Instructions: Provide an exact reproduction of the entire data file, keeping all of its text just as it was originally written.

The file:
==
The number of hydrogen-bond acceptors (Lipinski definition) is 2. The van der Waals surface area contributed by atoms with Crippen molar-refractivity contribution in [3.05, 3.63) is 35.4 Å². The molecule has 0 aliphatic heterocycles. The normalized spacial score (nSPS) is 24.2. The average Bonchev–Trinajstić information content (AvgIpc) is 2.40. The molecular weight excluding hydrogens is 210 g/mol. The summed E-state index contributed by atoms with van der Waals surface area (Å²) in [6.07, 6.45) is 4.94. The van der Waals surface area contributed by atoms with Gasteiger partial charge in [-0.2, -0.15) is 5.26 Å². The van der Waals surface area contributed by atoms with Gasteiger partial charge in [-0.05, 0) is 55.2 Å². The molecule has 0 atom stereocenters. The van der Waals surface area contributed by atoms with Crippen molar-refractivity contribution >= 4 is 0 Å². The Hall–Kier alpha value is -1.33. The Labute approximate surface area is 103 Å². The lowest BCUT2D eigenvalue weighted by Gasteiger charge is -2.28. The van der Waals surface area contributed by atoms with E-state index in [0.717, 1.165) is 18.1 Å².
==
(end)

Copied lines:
The number of hydrogen-bond acceptors (Lipinski definition) is 2. The van der Waals surface area contributed by atoms with Crippen molar-refractivity contribution in [3.05, 3.63) is 35.4 Å². The molecule has 0 aliphatic heterocycles. The normalized spacial score (nSPS) is 24.2. The average Bonchev–Trinajstić information content (AvgIpc) is 2.40. The molecular weight excluding hydrogens is 210 g/mol. The summed E-state index contributed by atoms with van der Waals surface area (Å²) in [6.07, 6.45) is 4.94. The van der Waals surface area contributed by atoms with Gasteiger partial charge in [-0.2, -0.15) is 5.26 Å². The van der Waals surface area contributed by atoms with Gasteiger partial charge in [-0.05, 0) is 55.2 Å². The molecule has 0 atom stereocenters. The van der Waals surface area contributed by atoms with Crippen molar-refractivity contribution >= 4 is 0 Å². The Hall–Kier alpha value is -1.33. The Labute approximate surface area is 103 Å². The lowest BCUT2D eigenvalue weighted by Gasteiger charge is -2.28. The van der Waals surface area contributed by atoms with E-state index in [0.717, 1.165) is 18.1 Å².